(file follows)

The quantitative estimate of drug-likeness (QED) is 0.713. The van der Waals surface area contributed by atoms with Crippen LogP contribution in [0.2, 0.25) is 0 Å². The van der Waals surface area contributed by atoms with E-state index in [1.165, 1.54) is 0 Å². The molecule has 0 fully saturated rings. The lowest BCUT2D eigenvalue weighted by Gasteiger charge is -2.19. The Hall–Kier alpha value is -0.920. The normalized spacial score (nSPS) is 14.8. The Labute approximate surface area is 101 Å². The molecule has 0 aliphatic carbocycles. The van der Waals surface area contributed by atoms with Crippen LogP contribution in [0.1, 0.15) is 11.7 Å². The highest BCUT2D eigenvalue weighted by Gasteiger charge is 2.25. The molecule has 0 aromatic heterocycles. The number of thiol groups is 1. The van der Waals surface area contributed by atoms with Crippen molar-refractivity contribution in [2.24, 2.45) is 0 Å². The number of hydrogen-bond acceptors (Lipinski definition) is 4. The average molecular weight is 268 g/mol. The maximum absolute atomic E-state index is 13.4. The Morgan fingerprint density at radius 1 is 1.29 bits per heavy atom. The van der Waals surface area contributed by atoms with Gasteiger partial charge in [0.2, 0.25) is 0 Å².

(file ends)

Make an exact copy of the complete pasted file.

The quantitative estimate of drug-likeness (QED) is 0.713. The van der Waals surface area contributed by atoms with Crippen LogP contribution in [0.2, 0.25) is 0 Å². The van der Waals surface area contributed by atoms with E-state index in [1.165, 1.54) is 0 Å². The molecule has 0 fully saturated rings. The lowest BCUT2D eigenvalue weighted by Gasteiger charge is -2.19. The Hall–Kier alpha value is -0.920. The normalized spacial score (nSPS) is 14.8. The Labute approximate surface area is 101 Å². The molecule has 0 aliphatic carbocycles. The van der Waals surface area contributed by atoms with Crippen LogP contribution in [0.1, 0.15) is 11.7 Å². The highest BCUT2D eigenvalue weighted by Gasteiger charge is 2.25. The molecule has 0 aromatic heterocycles. The number of thiol groups is 1. The van der Waals surface area contributed by atoms with Crippen molar-refractivity contribution in [2.24, 2.45) is 0 Å². The number of hydrogen-bond acceptors (Lipinski definition) is 4. The average molecular weight is 268 g/mol. The maximum absolute atomic E-state index is 13.4. The Morgan fingerprint density at radius 1 is 1.29 bits per heavy atom. The van der Waals surface area contributed by atoms with Gasteiger partial charge in [0.2, 0.25) is 0 Å².